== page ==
According to historians, the debut of the temple kitchen — at least the way we know it today — began with the start of kingdoms, where kings took to commissioning temples as the showcase of their faith. Back then, temples were not only places of worship, but also avenues where people could be gathered — and bhog became a way to connect to people, and help them accept the new/old deity.

Adds Kumar, “What the creation of temple kitchens and the bhog also did was create this new line of divine food that was good for the mind, body and soul.”

Interestingly, most of what made the prasad back then were local community/produce-based food. Essentially, dishes whose ingredients could either be grown or procured with ease, and was popular among the community. This, perhaps, could explain how for most rice-growing states, kheer or payasam became such a prasad. A fine example of this is the Meiteis’ Govind Devji Temple in Manipur, which serves kheer made of black rice cooked over slow fire in ostrich-neck earthen pots.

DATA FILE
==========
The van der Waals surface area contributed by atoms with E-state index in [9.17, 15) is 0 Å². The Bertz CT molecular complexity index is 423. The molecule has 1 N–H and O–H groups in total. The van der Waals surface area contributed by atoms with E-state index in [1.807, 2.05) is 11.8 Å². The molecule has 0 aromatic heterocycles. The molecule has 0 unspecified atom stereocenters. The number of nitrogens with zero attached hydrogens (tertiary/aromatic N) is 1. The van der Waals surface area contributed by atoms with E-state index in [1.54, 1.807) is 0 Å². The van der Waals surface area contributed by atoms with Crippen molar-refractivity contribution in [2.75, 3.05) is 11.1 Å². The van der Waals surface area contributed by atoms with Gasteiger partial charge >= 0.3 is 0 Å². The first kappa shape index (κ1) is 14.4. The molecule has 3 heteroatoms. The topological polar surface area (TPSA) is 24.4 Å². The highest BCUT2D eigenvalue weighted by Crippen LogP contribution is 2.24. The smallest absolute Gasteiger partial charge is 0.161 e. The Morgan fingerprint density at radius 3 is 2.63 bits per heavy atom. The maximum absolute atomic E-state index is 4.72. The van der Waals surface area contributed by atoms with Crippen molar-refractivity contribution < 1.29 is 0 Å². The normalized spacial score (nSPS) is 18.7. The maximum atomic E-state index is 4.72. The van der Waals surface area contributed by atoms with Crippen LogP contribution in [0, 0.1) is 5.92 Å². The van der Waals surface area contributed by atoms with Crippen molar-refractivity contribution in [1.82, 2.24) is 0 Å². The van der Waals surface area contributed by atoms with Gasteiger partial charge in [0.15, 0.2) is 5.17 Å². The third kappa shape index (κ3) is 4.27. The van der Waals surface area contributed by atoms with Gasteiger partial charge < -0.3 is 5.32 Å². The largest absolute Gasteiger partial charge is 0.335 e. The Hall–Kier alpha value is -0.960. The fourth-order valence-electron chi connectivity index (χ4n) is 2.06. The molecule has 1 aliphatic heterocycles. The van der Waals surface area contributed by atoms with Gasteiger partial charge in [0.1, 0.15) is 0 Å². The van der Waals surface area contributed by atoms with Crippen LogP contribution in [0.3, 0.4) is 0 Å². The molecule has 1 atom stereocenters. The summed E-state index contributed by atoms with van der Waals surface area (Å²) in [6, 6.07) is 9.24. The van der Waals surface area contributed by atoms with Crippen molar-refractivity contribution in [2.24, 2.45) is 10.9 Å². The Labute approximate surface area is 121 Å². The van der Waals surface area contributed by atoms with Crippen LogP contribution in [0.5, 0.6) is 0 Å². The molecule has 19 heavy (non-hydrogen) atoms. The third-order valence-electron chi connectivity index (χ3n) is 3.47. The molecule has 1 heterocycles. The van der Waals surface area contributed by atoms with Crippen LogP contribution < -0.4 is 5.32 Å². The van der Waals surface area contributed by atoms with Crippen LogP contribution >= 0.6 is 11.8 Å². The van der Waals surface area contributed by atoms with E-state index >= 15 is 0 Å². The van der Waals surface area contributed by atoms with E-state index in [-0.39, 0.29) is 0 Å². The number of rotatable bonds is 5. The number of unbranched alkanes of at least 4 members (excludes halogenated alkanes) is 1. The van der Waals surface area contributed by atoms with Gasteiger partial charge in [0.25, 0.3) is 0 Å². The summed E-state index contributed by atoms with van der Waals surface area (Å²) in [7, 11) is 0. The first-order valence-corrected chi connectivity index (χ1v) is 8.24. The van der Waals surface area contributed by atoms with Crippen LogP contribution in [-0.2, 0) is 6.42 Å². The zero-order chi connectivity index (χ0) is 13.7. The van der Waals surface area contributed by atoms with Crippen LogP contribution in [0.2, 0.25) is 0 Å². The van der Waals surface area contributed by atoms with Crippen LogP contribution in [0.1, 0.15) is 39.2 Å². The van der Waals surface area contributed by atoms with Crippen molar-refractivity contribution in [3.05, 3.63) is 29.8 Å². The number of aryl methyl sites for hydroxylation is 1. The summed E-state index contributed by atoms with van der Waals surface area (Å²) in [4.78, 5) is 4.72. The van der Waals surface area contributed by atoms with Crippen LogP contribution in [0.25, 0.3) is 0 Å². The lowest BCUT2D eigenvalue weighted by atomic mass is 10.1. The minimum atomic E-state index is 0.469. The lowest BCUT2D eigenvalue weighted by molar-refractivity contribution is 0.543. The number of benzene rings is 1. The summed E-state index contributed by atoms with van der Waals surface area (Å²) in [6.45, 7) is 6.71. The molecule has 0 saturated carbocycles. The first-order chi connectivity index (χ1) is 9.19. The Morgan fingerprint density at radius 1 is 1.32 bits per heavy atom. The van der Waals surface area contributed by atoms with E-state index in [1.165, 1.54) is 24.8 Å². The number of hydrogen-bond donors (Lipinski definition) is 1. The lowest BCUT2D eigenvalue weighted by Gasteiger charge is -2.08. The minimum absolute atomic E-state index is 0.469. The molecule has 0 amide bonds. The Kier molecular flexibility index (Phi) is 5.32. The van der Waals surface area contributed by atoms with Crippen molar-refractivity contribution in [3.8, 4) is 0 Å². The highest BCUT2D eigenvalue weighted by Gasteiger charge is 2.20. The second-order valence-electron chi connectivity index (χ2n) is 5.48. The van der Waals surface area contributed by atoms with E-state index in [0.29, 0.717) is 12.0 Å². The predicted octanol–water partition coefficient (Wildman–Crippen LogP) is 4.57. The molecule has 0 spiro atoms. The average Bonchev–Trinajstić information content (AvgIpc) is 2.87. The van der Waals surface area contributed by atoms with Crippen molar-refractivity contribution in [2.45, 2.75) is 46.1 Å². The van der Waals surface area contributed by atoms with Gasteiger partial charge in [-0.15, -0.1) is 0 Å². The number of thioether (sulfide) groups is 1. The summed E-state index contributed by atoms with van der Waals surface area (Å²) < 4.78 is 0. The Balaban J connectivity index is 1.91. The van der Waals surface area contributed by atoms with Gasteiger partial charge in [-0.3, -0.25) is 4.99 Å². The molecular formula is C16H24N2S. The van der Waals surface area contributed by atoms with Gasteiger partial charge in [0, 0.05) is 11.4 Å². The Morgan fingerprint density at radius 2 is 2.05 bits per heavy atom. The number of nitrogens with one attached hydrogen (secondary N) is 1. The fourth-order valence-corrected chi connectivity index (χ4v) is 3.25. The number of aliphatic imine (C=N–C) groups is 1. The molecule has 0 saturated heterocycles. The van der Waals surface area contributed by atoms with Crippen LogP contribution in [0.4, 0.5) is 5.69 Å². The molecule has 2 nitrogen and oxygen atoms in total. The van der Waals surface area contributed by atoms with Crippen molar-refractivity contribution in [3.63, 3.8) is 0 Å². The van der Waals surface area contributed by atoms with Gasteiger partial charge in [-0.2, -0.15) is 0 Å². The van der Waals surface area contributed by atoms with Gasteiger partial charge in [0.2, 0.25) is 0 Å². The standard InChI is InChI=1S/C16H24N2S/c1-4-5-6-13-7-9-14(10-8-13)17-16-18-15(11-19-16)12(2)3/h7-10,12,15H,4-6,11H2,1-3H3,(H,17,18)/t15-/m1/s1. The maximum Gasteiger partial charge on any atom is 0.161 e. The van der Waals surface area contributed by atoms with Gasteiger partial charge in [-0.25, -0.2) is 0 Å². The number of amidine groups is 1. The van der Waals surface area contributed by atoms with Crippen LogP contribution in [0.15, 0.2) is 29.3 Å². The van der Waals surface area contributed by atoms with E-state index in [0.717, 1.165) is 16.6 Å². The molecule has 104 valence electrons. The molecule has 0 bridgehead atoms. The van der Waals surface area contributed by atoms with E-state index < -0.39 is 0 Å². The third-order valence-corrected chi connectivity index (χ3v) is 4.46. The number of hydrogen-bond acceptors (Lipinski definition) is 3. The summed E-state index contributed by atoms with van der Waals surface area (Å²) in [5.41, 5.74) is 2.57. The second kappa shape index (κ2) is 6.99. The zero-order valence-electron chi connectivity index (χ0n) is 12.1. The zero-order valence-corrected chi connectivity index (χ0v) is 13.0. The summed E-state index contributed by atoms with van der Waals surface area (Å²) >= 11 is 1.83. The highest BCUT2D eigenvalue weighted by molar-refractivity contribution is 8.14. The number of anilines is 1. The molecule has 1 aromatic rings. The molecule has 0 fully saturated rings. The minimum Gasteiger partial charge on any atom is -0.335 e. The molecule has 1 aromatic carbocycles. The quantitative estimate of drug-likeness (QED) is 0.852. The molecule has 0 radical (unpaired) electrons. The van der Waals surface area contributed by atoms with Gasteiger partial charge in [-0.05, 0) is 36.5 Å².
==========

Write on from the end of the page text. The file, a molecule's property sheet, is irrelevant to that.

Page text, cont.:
Developed during the era of Maharaja Nara Singh, the kheer resembles a luscious risotto and gets its earthy flavours from the way it is cooked. Or how smoked or grilled fish with fruits stuffed in became the bhog for the Warrior and Seafarers Temple in Brahmagiri in Odisha. A goddess’s abode, the temple still serves fish as bhog that has been cooked the way the sailor community would, back then.  The design of the kitchen even back then was made for mass cooking.

Developing their own